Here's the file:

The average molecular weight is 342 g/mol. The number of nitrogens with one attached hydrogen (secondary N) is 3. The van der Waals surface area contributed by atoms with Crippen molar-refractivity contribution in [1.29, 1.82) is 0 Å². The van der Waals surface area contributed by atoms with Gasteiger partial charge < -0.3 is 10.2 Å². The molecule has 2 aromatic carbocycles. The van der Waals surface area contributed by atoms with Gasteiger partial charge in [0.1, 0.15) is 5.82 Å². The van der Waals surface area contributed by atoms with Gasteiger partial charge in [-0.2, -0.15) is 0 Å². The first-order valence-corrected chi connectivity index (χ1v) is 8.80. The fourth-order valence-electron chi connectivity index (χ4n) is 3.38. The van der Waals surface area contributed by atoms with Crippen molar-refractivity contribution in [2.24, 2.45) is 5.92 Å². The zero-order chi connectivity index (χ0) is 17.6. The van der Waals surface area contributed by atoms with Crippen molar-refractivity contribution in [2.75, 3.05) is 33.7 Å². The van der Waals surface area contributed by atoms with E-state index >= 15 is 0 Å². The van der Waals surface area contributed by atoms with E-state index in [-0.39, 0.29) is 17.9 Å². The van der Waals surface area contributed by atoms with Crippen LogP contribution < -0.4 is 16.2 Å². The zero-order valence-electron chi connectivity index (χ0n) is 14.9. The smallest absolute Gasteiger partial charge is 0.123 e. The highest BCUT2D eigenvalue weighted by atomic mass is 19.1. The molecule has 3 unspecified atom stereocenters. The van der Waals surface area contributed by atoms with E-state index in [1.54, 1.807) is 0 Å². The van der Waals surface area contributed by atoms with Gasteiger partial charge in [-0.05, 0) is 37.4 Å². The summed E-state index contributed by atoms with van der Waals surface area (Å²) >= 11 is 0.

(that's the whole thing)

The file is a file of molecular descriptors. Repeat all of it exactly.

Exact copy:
The average molecular weight is 342 g/mol. The number of nitrogens with one attached hydrogen (secondary N) is 3. The van der Waals surface area contributed by atoms with Crippen molar-refractivity contribution in [1.29, 1.82) is 0 Å². The van der Waals surface area contributed by atoms with Gasteiger partial charge < -0.3 is 10.2 Å². The molecule has 2 aromatic carbocycles. The van der Waals surface area contributed by atoms with Gasteiger partial charge in [0.1, 0.15) is 5.82 Å². The van der Waals surface area contributed by atoms with Gasteiger partial charge in [-0.2, -0.15) is 0 Å². The first-order valence-corrected chi connectivity index (χ1v) is 8.80. The fourth-order valence-electron chi connectivity index (χ4n) is 3.38. The van der Waals surface area contributed by atoms with Crippen molar-refractivity contribution in [2.24, 2.45) is 5.92 Å². The zero-order chi connectivity index (χ0) is 17.6. The van der Waals surface area contributed by atoms with Crippen molar-refractivity contribution in [2.75, 3.05) is 33.7 Å². The van der Waals surface area contributed by atoms with E-state index >= 15 is 0 Å². The van der Waals surface area contributed by atoms with E-state index in [-0.39, 0.29) is 17.9 Å². The van der Waals surface area contributed by atoms with Crippen LogP contribution < -0.4 is 16.2 Å². The zero-order valence-electron chi connectivity index (χ0n) is 14.9. The smallest absolute Gasteiger partial charge is 0.123 e. The highest BCUT2D eigenvalue weighted by atomic mass is 19.1. The molecule has 3 unspecified atom stereocenters. The van der Waals surface area contributed by atoms with E-state index in [1.54, 1.807) is 0 Å². The van der Waals surface area contributed by atoms with Gasteiger partial charge in [-0.05, 0) is 37.4 Å². The summed E-state index contributed by atoms with van der Waals surface area (Å²) >= 11 is 0.